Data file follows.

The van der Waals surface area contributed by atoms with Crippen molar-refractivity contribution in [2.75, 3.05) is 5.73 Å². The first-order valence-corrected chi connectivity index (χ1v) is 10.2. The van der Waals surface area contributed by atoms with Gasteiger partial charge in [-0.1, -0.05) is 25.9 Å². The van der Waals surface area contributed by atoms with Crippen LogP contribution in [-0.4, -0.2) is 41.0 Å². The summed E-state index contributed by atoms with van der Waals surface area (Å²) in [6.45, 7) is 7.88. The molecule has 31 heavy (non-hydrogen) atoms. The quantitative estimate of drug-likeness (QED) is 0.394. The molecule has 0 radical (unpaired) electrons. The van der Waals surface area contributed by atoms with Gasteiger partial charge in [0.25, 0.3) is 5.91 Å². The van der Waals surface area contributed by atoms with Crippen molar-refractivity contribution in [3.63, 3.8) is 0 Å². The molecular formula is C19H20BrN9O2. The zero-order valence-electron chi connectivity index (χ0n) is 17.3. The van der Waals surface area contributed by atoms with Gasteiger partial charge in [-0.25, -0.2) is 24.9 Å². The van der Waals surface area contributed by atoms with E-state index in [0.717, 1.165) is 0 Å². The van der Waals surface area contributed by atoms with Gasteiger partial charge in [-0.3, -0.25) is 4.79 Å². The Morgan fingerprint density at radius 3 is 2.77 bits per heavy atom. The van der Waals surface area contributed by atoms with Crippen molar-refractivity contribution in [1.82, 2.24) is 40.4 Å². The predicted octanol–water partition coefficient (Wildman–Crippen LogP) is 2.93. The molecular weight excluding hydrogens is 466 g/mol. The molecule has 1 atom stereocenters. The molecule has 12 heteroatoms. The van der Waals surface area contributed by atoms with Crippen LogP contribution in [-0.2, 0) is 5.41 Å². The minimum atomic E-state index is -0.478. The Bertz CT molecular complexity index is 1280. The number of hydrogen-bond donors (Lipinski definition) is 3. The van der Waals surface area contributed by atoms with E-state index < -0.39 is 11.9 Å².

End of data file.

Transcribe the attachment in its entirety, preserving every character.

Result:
The van der Waals surface area contributed by atoms with Crippen molar-refractivity contribution in [2.75, 3.05) is 5.73 Å². The first-order valence-corrected chi connectivity index (χ1v) is 10.2. The van der Waals surface area contributed by atoms with Gasteiger partial charge in [-0.1, -0.05) is 25.9 Å². The van der Waals surface area contributed by atoms with Crippen LogP contribution in [-0.4, -0.2) is 41.0 Å². The summed E-state index contributed by atoms with van der Waals surface area (Å²) in [6.45, 7) is 7.88. The molecule has 31 heavy (non-hydrogen) atoms. The quantitative estimate of drug-likeness (QED) is 0.394. The molecule has 0 radical (unpaired) electrons. The van der Waals surface area contributed by atoms with Gasteiger partial charge in [0.25, 0.3) is 5.91 Å². The van der Waals surface area contributed by atoms with Crippen molar-refractivity contribution in [3.63, 3.8) is 0 Å². The molecular formula is C19H20BrN9O2. The zero-order valence-electron chi connectivity index (χ0n) is 17.3. The van der Waals surface area contributed by atoms with Gasteiger partial charge in [-0.25, -0.2) is 24.9 Å². The van der Waals surface area contributed by atoms with E-state index in [0.717, 1.165) is 0 Å². The van der Waals surface area contributed by atoms with Gasteiger partial charge in [-0.3, -0.25) is 4.79 Å². The Morgan fingerprint density at radius 3 is 2.77 bits per heavy atom. The van der Waals surface area contributed by atoms with Crippen molar-refractivity contribution in [1.82, 2.24) is 40.4 Å². The predicted octanol–water partition coefficient (Wildman–Crippen LogP) is 2.93. The molecular weight excluding hydrogens is 466 g/mol. The molecule has 1 atom stereocenters. The molecule has 12 heteroatoms. The van der Waals surface area contributed by atoms with Crippen LogP contribution in [-0.2, 0) is 5.41 Å². The minimum atomic E-state index is -0.478. The Bertz CT molecular complexity index is 1280. The number of hydrogen-bond donors (Lipinski definition) is 3. The van der Waals surface area contributed by atoms with E-state index < -0.39 is 11.9 Å².